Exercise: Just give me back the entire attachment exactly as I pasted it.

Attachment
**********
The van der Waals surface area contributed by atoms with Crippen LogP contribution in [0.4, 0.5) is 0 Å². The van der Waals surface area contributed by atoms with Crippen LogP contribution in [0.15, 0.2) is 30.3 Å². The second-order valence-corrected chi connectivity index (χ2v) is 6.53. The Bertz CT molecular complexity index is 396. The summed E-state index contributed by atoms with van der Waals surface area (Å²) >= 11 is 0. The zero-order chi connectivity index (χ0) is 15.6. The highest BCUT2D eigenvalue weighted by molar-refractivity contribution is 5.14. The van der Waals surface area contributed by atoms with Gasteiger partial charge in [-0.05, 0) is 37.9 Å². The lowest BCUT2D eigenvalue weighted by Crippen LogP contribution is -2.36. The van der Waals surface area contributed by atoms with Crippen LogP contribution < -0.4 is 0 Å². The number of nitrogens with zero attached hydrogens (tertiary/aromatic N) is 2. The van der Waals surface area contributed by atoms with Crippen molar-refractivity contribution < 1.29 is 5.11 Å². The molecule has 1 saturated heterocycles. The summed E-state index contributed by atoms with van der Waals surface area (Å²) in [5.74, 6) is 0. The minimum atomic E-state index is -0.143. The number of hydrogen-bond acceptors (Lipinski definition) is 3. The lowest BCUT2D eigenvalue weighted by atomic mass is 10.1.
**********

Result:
The van der Waals surface area contributed by atoms with Crippen LogP contribution in [0.4, 0.5) is 0 Å². The van der Waals surface area contributed by atoms with Crippen LogP contribution in [0.15, 0.2) is 30.3 Å². The second-order valence-corrected chi connectivity index (χ2v) is 6.53. The Bertz CT molecular complexity index is 396. The summed E-state index contributed by atoms with van der Waals surface area (Å²) >= 11 is 0. The zero-order chi connectivity index (χ0) is 15.6. The highest BCUT2D eigenvalue weighted by molar-refractivity contribution is 5.14. The van der Waals surface area contributed by atoms with Gasteiger partial charge in [-0.05, 0) is 37.9 Å². The lowest BCUT2D eigenvalue weighted by Crippen LogP contribution is -2.36. The van der Waals surface area contributed by atoms with Crippen LogP contribution < -0.4 is 0 Å². The number of nitrogens with zero attached hydrogens (tertiary/aromatic N) is 2. The van der Waals surface area contributed by atoms with Crippen molar-refractivity contribution < 1.29 is 5.11 Å². The molecule has 1 saturated heterocycles. The summed E-state index contributed by atoms with van der Waals surface area (Å²) in [5.74, 6) is 0. The minimum atomic E-state index is -0.143. The number of hydrogen-bond acceptors (Lipinski definition) is 3. The lowest BCUT2D eigenvalue weighted by atomic mass is 10.1.